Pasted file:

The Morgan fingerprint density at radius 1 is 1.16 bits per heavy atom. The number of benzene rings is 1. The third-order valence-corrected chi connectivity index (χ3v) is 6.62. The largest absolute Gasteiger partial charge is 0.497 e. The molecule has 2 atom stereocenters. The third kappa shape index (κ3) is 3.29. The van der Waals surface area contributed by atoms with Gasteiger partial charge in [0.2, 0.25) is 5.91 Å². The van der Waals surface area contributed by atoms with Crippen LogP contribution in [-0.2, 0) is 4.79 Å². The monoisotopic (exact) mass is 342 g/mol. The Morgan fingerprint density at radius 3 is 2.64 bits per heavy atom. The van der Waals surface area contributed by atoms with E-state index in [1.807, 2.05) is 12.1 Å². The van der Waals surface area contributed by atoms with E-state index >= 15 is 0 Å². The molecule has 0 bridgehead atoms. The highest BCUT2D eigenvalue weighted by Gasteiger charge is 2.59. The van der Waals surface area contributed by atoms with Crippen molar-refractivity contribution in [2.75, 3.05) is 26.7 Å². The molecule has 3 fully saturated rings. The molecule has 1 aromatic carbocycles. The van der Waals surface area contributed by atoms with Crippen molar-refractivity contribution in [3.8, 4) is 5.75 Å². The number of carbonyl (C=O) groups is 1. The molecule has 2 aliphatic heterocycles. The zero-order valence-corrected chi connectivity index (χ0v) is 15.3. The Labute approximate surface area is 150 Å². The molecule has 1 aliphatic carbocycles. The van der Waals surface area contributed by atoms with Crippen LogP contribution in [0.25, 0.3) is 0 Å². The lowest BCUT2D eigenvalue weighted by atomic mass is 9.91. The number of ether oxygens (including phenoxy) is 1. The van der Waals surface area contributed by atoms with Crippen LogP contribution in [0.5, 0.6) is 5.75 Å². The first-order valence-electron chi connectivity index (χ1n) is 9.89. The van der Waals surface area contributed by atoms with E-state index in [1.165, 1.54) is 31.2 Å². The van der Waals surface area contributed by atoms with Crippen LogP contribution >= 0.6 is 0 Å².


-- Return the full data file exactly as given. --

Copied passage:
The Morgan fingerprint density at radius 1 is 1.16 bits per heavy atom. The number of benzene rings is 1. The third-order valence-corrected chi connectivity index (χ3v) is 6.62. The largest absolute Gasteiger partial charge is 0.497 e. The molecule has 2 atom stereocenters. The third kappa shape index (κ3) is 3.29. The van der Waals surface area contributed by atoms with Gasteiger partial charge in [0.2, 0.25) is 5.91 Å². The van der Waals surface area contributed by atoms with Crippen LogP contribution in [-0.2, 0) is 4.79 Å². The monoisotopic (exact) mass is 342 g/mol. The Morgan fingerprint density at radius 3 is 2.64 bits per heavy atom. The van der Waals surface area contributed by atoms with E-state index in [1.807, 2.05) is 12.1 Å². The van der Waals surface area contributed by atoms with E-state index >= 15 is 0 Å². The molecule has 0 bridgehead atoms. The highest BCUT2D eigenvalue weighted by Gasteiger charge is 2.59. The van der Waals surface area contributed by atoms with Crippen molar-refractivity contribution in [2.75, 3.05) is 26.7 Å². The molecule has 3 fully saturated rings. The molecule has 1 aromatic carbocycles. The van der Waals surface area contributed by atoms with Crippen molar-refractivity contribution in [3.8, 4) is 5.75 Å². The number of carbonyl (C=O) groups is 1. The molecule has 2 aliphatic heterocycles. The zero-order valence-corrected chi connectivity index (χ0v) is 15.3. The Labute approximate surface area is 150 Å². The molecule has 1 aliphatic carbocycles. The van der Waals surface area contributed by atoms with Crippen LogP contribution in [0.25, 0.3) is 0 Å². The lowest BCUT2D eigenvalue weighted by atomic mass is 9.91. The number of ether oxygens (including phenoxy) is 1. The van der Waals surface area contributed by atoms with Crippen LogP contribution in [0.5, 0.6) is 5.75 Å². The first-order valence-electron chi connectivity index (χ1n) is 9.89. The van der Waals surface area contributed by atoms with E-state index in [1.165, 1.54) is 31.2 Å². The van der Waals surface area contributed by atoms with Crippen LogP contribution >= 0.6 is 0 Å².